(BPT) - When a person is in pain, he or she will seek options to attempt to reduce or eliminate the pain. For minor pains like headaches, muscle aches and small wounds, often over-the-counter drugs can help reduce suffering. But people with chronic pain may have to search for other solutions.
More than 100 million Americans suffer from chronic pain, at a cost of $600 billion a year in medical treatments and lost productivity, according to a 2011 Institute of Medicine report. As of Jan. 1, 2013, the Centers for Medicare and Medicaid Services (CMS) started paying providers without formal training in pain medicine to diagnose and treat chronic pain.
The American Society of Anesthesiologists (ASA) advises against receiving care from providers without training in treating chronic pain because patient safety can be seriously compromised. In addition to jeopardizing patient safety, untrained providers lower the quality of health care and can increase the risk for fraud and prescription drug abuse. Untrained providers lack the sufficient education and training needed to properly prescribe opioids, according to the White House Office of National Drug Control Policy (ONDCP).
Clifton Phillips, 44, of Bowie, Md., has pain throughout his body. He suffers from osteoarthritis, migraine headaches, a herniated disc and a pinched nerve in his lower back, which causes discomfort and burning in his foot. For three years Phillips worked through the pain before he sought help from an orthopedic doctor who prescribed opioid pain medications for him. However, Phillips soon became dependent upon the medication and suffered significant side effects.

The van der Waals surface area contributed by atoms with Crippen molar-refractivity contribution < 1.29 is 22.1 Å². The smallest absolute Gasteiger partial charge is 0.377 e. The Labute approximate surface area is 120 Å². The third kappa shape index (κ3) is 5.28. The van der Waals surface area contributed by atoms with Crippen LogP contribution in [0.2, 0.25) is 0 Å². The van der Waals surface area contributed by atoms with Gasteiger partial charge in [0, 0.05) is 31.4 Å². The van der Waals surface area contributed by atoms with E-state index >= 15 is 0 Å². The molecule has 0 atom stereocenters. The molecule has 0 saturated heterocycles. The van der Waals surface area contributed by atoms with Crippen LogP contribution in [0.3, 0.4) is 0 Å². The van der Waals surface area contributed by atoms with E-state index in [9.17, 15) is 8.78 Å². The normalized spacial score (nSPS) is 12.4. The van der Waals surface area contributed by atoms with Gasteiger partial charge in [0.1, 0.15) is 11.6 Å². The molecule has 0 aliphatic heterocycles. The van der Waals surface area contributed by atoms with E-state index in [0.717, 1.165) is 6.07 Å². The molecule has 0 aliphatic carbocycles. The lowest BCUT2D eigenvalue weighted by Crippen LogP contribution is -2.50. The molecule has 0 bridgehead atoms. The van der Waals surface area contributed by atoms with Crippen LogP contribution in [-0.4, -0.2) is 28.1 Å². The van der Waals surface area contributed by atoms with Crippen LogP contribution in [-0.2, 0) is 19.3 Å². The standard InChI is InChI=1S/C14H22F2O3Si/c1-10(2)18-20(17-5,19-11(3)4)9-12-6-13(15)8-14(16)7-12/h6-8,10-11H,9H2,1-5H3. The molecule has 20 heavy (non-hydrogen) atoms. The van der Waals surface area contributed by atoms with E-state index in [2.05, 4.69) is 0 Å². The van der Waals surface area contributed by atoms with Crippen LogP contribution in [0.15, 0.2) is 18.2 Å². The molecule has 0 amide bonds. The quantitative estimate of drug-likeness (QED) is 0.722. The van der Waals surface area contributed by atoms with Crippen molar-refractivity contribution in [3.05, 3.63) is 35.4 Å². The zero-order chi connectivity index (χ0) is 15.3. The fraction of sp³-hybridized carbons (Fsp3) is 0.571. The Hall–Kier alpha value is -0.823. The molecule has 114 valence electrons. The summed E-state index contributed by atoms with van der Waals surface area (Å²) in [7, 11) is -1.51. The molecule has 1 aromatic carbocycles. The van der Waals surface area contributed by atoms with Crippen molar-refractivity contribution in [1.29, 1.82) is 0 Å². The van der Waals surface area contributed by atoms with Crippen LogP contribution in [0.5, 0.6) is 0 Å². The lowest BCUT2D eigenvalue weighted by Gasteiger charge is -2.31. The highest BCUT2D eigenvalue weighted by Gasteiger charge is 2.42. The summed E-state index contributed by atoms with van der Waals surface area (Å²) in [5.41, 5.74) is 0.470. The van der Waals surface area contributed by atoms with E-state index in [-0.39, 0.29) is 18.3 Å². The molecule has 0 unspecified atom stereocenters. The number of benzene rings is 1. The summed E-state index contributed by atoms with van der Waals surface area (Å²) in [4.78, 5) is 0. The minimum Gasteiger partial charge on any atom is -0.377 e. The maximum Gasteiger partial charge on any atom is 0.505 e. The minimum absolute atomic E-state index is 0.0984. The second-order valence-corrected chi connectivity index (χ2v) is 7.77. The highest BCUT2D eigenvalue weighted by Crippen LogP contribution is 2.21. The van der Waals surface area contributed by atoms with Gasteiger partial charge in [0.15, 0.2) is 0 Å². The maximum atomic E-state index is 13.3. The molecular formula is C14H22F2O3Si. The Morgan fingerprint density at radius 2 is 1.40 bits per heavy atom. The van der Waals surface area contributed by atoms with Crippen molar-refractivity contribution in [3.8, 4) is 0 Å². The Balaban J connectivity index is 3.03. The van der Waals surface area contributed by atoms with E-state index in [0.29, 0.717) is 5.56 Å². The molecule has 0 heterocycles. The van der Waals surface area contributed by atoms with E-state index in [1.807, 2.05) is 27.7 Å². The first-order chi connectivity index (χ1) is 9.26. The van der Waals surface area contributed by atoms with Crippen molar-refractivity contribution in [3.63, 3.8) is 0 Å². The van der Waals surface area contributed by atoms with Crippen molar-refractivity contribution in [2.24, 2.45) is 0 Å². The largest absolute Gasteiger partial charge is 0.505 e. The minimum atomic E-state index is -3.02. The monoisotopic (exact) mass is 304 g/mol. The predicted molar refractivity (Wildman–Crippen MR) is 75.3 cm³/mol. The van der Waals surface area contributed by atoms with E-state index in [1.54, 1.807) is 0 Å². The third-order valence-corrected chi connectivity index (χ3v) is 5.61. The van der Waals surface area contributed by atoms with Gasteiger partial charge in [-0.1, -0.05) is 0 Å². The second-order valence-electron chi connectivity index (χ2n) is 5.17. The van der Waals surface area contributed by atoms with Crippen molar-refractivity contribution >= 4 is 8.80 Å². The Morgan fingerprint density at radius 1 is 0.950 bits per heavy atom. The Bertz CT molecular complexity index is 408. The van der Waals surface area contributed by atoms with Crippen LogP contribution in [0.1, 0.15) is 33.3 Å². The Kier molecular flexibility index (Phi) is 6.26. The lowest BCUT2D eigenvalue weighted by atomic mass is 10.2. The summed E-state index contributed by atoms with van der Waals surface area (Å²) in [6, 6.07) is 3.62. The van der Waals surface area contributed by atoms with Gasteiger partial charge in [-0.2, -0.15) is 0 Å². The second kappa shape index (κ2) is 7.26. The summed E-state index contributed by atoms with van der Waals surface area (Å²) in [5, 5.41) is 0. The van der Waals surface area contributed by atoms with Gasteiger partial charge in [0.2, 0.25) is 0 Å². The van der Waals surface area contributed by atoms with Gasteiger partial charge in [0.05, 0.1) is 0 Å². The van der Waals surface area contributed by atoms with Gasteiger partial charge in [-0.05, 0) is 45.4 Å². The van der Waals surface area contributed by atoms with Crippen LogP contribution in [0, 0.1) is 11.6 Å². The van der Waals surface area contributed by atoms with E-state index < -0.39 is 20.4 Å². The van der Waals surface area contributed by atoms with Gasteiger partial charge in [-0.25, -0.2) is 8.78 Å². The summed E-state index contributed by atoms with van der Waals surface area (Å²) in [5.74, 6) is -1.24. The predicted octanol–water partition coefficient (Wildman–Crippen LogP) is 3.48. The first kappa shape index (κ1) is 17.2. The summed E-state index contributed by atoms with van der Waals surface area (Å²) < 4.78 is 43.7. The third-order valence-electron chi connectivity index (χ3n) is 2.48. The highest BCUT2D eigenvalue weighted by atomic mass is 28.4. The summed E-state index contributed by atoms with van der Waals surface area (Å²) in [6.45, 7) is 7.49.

Treatment of chronic pain is complex and can be associated with significant complications. This is due to the potential for severe side effects from some of the medications used to treat pain and the anatomy and delicate structure of the spine and nerves upon which many chronic pain interventions are performed. Knowing that he couldn't sustain a successful lifestyle while taking the highly addictive opioid meds, Phillips looked for alternative treatment options through his neurologist who referred him to a highly trained anesthesiologist pain medicine physician.
'I encourage others suffering from chronic pain to do your due diligence, research your options and don't be afraid to ask questions about treatments,' Phillips says. 'I feel safe knowing a physician who specializes in pain not only safely administers my pain treatments, but also is able to diagnose and work with me to develop a customized and effective pain treatment plan.'
Specialized pain physicians have the education and training to accurately diagnose, evaluate and treat chronic pain patients using a comprehensive approach including medications and pain procedures. Treatments can range from medical management, physical therapy and psychological therapy, to interventional therapies and other alternative medical treatments. These therapies can be risky and require the skill of anesthesiologists or other physicians who possess the training and knowledge to provide safe, competent and appropriate care. These physicians complete a one-year multidisciplinary pain fellowship in addition to their post-doctoral training, according to ASA. A pain physician, like an anesthesiologist, is a patient's best solution to finding a well-trained provider to treat chronic pain conditions, similar to what Phillips was experiencing.
Dr. John F. Dombrowski, an anesthesiologist pain medicine physician and executive director at the Washington Pain Center in Washington, D.C., began giving Phillips steroid injection therapy for a month. Today, Phillips is completely off opioid pain medications and reports the burning in his foot subsided, making him a happier person.
'I look forward to being more spontaneous and enjoying my life - I believe with these treatments, this could become a reality,' he says.
To learn more about pain treatment, visit physician-paincare.com.